SCOTT POPPER LOOKED GOOD dead.
I mean, he looked good when he was alive, too, but the nice folks at Crane’s Funeral Home really did a fantastic job. Crashing his car into a telephone pole at high speed could hardly have been kind to his face, but two days later here he was, open casket and all, looking just as handsome as ever.
And only a bit less animated than usual.
Now, that was mean. I’d spent little time around Scott, and even that in fairly large groups. That wasn’t really enough to form a studied opinion regarding someone’s social skills. Maybe he wasn’t always as dull as he’d been in my presence. Maybe he was just shy. Even if they don’t always deserve it, I do try to give the dead the benefit of the doubt.
In the pew beside me, Barr’s attention flicked from face to face, ever watchful, more out of habit than for any other reason. Scott lay in peaceful repose at the front of the church. Low music seeped out of speakers hidden behind tapestries in the apse of St. Luke’s Catholic Church, the droning organ underscoring whispered voices and the rustle of clothing as people settled into their seats. Summer was only two days old, and the warm June air smelled of greenery and Murphy’s Oil Soap. I eyed the gleaming wood pews. It must take hours to wipe them all down.
I sighed inwardly. This probably wasn’t the best time to ask Barr what he’d been going to tell me before Scott’s accident. I watched him out of the corner of my eye, admiring how he looked in his dress uniform while trying not to look obvious. I loved how his chestnut-colored hair was streaked gray at the temples, how his slightly hooked nose looked in profile, how his dark brown eyes could be warm and inviting when he looked at me, but hard as obsidian when the occasion called for it.
He frequently darted looks at Scott in the glossy walnut casket, then jerked his gaze away as if it were painful to look upon the dead for long. His eyes rested on Scott’s wife, and the muscles of his jaw slackened; he’d been clenching his teeth. Raw pity flashed across his face for a moment, then was gone, replaced with his usual mask of easy-going stoicism.
I touched his arm. He squeezed my hand in return.
Chris was a decorative blacksmith. You probably don’t have to be a big-boned, muscular gal in order to form the elaborate metal pieces that she created, but it couldn’t hurt. Nearing six feet in height, with shoulders like a linebacker, her exposed arms rippled with muscles. She wore a simple black sheath to her husband’s funeral, and her straight, peanut-butter-blonde hair hung lank on either side of her wide cheekbones, framing an expressionless face that was notable more for its precise symmetry than for classic beauty. Her blue eyes stared forward, unseeing.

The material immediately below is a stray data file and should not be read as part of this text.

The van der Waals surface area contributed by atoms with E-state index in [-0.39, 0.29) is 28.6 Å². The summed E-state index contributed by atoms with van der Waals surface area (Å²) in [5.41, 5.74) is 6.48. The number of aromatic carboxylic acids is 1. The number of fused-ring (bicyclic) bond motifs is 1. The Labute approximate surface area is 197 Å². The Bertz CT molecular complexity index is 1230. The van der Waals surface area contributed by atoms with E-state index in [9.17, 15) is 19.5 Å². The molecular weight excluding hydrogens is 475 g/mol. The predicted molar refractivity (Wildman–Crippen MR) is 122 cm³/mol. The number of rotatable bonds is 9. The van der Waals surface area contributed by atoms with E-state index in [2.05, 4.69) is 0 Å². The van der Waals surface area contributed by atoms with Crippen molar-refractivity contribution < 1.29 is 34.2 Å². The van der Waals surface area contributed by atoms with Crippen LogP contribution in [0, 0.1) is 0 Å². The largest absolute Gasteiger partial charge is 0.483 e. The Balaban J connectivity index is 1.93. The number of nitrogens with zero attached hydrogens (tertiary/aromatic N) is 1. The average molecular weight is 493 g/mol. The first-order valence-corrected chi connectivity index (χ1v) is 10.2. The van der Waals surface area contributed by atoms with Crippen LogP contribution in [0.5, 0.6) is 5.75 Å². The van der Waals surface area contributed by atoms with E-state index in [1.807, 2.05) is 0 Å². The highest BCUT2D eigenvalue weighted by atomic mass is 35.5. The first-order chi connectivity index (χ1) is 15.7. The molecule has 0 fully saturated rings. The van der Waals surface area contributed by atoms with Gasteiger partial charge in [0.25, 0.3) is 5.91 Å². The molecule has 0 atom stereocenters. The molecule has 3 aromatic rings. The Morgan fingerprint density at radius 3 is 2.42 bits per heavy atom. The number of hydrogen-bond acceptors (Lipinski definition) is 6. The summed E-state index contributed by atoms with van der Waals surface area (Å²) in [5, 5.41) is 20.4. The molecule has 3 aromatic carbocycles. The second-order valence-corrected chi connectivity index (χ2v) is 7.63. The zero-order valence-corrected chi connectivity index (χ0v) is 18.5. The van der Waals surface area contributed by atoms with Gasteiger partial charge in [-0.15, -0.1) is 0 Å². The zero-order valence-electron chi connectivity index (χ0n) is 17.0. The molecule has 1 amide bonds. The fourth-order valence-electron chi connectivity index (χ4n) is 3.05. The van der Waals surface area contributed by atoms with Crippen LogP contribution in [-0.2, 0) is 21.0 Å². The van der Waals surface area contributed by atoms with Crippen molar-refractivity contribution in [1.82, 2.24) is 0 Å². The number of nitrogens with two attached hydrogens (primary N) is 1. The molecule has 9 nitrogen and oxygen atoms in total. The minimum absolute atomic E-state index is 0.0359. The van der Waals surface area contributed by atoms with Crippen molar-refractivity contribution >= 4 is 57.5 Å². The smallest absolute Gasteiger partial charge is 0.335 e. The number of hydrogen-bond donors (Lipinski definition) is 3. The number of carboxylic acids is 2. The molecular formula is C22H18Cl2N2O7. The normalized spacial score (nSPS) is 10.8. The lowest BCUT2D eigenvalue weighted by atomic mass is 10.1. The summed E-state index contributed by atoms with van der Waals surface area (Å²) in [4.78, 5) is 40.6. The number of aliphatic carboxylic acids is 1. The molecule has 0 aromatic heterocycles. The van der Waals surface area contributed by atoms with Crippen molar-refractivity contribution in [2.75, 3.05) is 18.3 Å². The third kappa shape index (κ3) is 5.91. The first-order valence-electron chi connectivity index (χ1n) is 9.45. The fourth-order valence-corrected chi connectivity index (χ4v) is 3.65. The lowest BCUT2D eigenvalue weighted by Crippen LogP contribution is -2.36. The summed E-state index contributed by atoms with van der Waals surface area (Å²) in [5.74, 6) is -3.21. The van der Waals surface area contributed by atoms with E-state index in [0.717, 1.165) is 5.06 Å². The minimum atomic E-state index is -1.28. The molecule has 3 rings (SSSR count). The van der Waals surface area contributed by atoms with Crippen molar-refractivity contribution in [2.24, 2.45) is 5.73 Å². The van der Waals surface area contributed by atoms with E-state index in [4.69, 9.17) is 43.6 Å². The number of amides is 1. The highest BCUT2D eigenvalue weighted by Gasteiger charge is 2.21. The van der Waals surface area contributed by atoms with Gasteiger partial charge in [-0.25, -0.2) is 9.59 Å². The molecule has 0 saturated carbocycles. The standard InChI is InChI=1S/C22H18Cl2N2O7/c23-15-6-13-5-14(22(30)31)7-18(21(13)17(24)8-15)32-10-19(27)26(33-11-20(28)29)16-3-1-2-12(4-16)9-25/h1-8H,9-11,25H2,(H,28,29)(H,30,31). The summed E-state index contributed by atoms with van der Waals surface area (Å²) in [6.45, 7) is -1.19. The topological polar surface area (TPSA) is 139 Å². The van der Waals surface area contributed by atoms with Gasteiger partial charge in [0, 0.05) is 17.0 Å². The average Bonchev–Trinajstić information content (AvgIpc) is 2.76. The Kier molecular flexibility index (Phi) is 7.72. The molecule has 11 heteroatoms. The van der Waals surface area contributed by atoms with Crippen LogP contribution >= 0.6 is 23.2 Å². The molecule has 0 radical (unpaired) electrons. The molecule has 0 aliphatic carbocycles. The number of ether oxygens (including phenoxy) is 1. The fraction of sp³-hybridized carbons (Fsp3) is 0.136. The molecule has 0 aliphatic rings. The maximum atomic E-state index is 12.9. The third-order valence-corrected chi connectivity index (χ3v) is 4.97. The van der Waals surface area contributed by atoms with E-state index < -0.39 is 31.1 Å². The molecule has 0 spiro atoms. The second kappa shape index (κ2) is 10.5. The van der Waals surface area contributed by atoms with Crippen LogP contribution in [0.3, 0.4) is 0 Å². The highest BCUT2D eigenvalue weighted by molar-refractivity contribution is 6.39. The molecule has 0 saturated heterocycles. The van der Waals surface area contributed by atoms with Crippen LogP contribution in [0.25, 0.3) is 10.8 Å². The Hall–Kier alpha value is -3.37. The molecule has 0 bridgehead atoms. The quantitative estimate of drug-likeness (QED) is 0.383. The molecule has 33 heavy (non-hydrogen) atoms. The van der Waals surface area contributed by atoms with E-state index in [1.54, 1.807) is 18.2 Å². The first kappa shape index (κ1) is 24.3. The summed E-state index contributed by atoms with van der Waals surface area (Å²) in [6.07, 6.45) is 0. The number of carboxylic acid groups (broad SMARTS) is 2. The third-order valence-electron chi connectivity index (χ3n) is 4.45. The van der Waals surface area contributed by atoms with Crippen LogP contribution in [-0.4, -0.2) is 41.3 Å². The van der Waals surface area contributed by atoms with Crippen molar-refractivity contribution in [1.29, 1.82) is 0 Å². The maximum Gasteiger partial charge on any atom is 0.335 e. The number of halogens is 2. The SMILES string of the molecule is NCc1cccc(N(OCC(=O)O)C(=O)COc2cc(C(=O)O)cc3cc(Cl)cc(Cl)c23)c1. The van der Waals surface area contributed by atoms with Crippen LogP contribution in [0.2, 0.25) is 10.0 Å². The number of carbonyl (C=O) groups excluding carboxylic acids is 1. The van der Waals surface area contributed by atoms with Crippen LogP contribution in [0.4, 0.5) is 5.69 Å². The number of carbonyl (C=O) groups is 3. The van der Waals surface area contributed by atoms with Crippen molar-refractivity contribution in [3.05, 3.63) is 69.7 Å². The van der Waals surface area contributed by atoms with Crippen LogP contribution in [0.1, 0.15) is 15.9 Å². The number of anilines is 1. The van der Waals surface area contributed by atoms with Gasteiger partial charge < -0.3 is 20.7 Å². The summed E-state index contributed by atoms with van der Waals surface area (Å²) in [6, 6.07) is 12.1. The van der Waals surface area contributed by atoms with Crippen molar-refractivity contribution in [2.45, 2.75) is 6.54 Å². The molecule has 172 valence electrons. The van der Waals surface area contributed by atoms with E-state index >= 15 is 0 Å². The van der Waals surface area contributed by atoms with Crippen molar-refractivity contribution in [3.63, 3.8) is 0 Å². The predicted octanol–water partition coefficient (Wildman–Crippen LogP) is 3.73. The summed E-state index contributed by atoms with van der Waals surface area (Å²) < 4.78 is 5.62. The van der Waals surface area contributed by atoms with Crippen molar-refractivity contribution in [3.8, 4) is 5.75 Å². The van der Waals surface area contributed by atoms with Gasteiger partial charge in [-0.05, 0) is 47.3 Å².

Remembering how I’d felt when I’d attended my own husband’s funeral almost six years previously, I could understand the confused numbness that must have swamped her. My heart ached with empathy. At least with Mike’s lymphoma, I’d had a little time-far too little, but still-to prepare for his death. But dying in a car accident is a sneak robbery, an unexpected blow to those left behind for which there is no preparation. Suddenly, the rest of Chris Popper’s life looked different than she ever could have imagined.
She was surrounded by Ruth Black, Irene and Zak Nelson and Jake Beagle. Jake’s wife, Felicia, perfectly coifed and dressed to the nines, stood a little ways away, talking with Ruth’s ninety-year-old Uncle Thaddeus.
But someone was missing. “That disrespectful little wench,” I whispered.
Barr glanced over at me. “Who?”
“Ariel. Ariel Skylark. From the co-op. Tiny, blonde, sticks blobs of paint on great big canvases, then calls it modern art? She’s not here.”
He shook his head. “Sorry. Have I met her?”
“I guess not.” I was pretty sure any man who met Ariel remembered the occasion.
Her absence was conspicuous, though. CRAG was closed for the funeral, so there was no need for anyone to mind the store. It was downright rude of her not to show up.